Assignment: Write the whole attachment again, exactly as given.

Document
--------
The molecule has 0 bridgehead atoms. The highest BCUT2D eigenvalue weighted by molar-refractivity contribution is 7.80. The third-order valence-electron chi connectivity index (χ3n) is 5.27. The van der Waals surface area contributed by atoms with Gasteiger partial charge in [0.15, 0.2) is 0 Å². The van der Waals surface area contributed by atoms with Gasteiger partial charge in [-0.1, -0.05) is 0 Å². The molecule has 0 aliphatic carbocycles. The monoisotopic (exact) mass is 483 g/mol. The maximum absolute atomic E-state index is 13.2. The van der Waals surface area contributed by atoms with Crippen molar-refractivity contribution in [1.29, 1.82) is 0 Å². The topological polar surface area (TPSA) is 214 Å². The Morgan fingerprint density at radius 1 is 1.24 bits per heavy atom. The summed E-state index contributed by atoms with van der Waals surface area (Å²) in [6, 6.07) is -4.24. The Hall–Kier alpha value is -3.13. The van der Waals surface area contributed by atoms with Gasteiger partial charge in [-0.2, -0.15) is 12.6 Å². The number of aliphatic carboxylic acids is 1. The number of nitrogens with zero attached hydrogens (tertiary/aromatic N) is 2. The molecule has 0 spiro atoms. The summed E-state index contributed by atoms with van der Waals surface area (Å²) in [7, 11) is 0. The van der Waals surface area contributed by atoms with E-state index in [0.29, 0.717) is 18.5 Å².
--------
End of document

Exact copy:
The molecule has 0 bridgehead atoms. The highest BCUT2D eigenvalue weighted by molar-refractivity contribution is 7.80. The third-order valence-electron chi connectivity index (χ3n) is 5.27. The van der Waals surface area contributed by atoms with Gasteiger partial charge in [0.15, 0.2) is 0 Å². The van der Waals surface area contributed by atoms with Gasteiger partial charge in [-0.1, -0.05) is 0 Å². The molecule has 0 aliphatic carbocycles. The monoisotopic (exact) mass is 483 g/mol. The maximum absolute atomic E-state index is 13.2. The van der Waals surface area contributed by atoms with Crippen molar-refractivity contribution in [1.29, 1.82) is 0 Å². The topological polar surface area (TPSA) is 214 Å². The Morgan fingerprint density at radius 1 is 1.24 bits per heavy atom. The summed E-state index contributed by atoms with van der Waals surface area (Å²) in [6, 6.07) is -4.24. The Hall–Kier alpha value is -3.13. The van der Waals surface area contributed by atoms with Gasteiger partial charge in [-0.2, -0.15) is 12.6 Å². The number of aliphatic carboxylic acids is 1. The number of nitrogens with zero attached hydrogens (tertiary/aromatic N) is 2. The molecule has 0 spiro atoms. The summed E-state index contributed by atoms with van der Waals surface area (Å²) in [7, 11) is 0. The van der Waals surface area contributed by atoms with E-state index in [0.29, 0.717) is 18.5 Å².